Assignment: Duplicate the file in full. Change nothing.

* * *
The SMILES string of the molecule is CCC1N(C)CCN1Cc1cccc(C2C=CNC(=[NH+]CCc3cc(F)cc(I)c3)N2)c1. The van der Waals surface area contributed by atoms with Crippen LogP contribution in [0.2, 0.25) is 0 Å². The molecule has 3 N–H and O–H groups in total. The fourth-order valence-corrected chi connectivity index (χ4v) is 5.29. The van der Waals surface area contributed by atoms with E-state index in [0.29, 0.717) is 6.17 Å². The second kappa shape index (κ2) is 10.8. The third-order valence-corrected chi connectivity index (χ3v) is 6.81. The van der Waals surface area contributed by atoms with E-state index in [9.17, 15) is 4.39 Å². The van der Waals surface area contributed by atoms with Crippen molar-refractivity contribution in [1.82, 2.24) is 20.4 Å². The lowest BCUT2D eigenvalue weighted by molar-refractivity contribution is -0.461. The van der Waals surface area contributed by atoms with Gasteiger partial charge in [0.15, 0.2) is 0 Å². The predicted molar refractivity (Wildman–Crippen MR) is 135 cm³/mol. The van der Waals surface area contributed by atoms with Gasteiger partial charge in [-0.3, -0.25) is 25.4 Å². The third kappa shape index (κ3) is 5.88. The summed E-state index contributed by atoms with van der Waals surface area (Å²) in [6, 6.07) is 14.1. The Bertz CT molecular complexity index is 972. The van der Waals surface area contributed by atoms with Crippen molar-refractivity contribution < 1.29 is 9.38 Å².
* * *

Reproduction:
The SMILES string of the molecule is CCC1N(C)CCN1Cc1cccc(C2C=CNC(=[NH+]CCc3cc(F)cc(I)c3)N2)c1. The van der Waals surface area contributed by atoms with Crippen LogP contribution in [0.2, 0.25) is 0 Å². The molecule has 3 N–H and O–H groups in total. The fourth-order valence-corrected chi connectivity index (χ4v) is 5.29. The van der Waals surface area contributed by atoms with E-state index in [0.29, 0.717) is 6.17 Å². The second kappa shape index (κ2) is 10.8. The third-order valence-corrected chi connectivity index (χ3v) is 6.81. The van der Waals surface area contributed by atoms with E-state index in [9.17, 15) is 4.39 Å². The van der Waals surface area contributed by atoms with Crippen molar-refractivity contribution in [1.82, 2.24) is 20.4 Å². The lowest BCUT2D eigenvalue weighted by molar-refractivity contribution is -0.461. The van der Waals surface area contributed by atoms with Gasteiger partial charge in [0.15, 0.2) is 0 Å². The predicted molar refractivity (Wildman–Crippen MR) is 135 cm³/mol. The van der Waals surface area contributed by atoms with Gasteiger partial charge in [-0.3, -0.25) is 25.4 Å². The third kappa shape index (κ3) is 5.88. The summed E-state index contributed by atoms with van der Waals surface area (Å²) in [6, 6.07) is 14.1. The Bertz CT molecular complexity index is 972. The van der Waals surface area contributed by atoms with Crippen molar-refractivity contribution < 1.29 is 9.38 Å².